Text Box:     Children with Autism Spectrum experience the world differently from their peers in an everyday setting.   As with other Autism Spectrum Disorders a child with Aspergerís syndrome can vary greatly in symptoms and severity including complex social struggles.   Difficulty in the social setting is the most prominent concern for children with Aspergerís.
	Aspergerís Syndrome is associated with social impairment, narrow interest, repetitive routines, patterns of speech, non-verbal communication, and motor difficulties.  Often these difficulties lead to misinterpretations of their actions as well as misconceptions of their character.  These difficulties at a young age may appear and even be misdiagnosed as another disorder.   Some children are initially diagnosed with ADHD or categorized as oppositional.  Also the focus may be on areas of speech, fine motor or gross motor skills. 
	Children with Aspergerís syndrome have difficulty reading social cues.  While their peer will read a face like a traffic light, they will know when to stop, slow down or that everything is ok, the individual with Aspergerís they may only read the extreme cues that tell them someone is unhappy with them or misread responses.  Due to this difficulty many children will attempt to reason through situations that come naturally to others.  This may lead to exhaustion, anxiety or depression.  

Teens with Aspergerís may face increased difficulties when they transition to middle school.  In these settings, they are faced with a day full of transitions, new (and ever changing) social expectations, and increased responsibility.   The child with Aspergerís Syndrome may be very overwhelmed.  While this transition is difficult for most children, the increase in stress, anxiety and depression may intensify the symptoms that have been less apparent.  Due to the difficulties regulating their emotions, they have difficulty coping in many settings.  In order to be successful, they will require more support at school and home.

Aspergerís Syndrome is often characterized by a very intense interest in a particular object.  As young children this may be trains, dinosaurs, or parts of objects.  As they grow older this may include more broad fascination with different categories, culture or even periods of history.  Their fascination with these topics are so intense they have little interest in other areas.  This can influence their peer relationships as well as their cooperation in learning about other things.  In addition children may be more sensitive to sensory input.  Children may be very sensitive to loud noises or certain pitches.  This can be true of lights or smells as well.  Children with Aspergerís may be intolerant of tags in their clothing, the seams in socks, and certain textures in foods.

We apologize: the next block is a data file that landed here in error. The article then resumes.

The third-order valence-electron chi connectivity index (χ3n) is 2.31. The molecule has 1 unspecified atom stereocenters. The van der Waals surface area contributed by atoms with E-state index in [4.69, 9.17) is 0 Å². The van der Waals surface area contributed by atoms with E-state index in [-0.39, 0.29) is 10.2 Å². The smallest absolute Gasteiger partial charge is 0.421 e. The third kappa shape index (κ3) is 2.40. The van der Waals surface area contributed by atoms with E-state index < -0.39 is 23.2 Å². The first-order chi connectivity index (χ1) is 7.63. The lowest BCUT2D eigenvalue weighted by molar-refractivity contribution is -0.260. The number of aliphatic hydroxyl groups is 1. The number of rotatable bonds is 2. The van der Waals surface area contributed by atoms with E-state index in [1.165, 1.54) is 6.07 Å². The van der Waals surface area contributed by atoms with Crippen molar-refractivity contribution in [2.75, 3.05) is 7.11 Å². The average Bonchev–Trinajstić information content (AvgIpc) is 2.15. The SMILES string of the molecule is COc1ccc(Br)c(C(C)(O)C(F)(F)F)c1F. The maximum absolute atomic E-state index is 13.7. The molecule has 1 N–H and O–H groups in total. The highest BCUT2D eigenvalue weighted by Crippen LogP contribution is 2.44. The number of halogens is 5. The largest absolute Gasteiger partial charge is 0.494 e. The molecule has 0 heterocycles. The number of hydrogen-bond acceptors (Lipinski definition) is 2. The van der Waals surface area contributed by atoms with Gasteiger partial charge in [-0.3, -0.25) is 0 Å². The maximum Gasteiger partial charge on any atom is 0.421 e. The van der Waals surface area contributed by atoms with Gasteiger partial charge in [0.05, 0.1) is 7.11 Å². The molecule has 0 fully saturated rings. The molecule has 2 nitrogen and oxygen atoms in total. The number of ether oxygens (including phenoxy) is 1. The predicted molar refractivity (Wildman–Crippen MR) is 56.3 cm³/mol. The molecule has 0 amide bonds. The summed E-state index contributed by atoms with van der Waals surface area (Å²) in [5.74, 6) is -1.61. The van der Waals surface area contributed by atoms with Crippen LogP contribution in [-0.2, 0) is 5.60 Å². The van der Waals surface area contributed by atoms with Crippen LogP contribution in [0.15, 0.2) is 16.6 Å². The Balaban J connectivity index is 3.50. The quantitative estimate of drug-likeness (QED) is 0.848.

This complex disorder requires the cooperation of many involved to help the individual thrive in the world around them.   Understanding the disorder and an appropriate diagnosis can help the individual obtain the help they need.  Children with Aspergerís Syndrome may already feel different but understanding their disorder can help them to understand their strengths and weakness in a way that helps them to engage with the world around them.  Treatment for children with Aspergerís may involve a team of therapists and include Behavioral Therapy, Cognitive Behavioral Therapy, and Social Skills Training.  In addition therapy can help individuals cope with the stress, depression and anxiety they face.  
Text Box: Aspergerís Syndrome

January 2010

Issue 14

Carolina Center for Counseling

& Behavioral Interventions, LLC

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304 A North East Main Street

† Simpsonville, SC 29681††††

 

Phone: 864 - 963 - 4028

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www.cccbi.net

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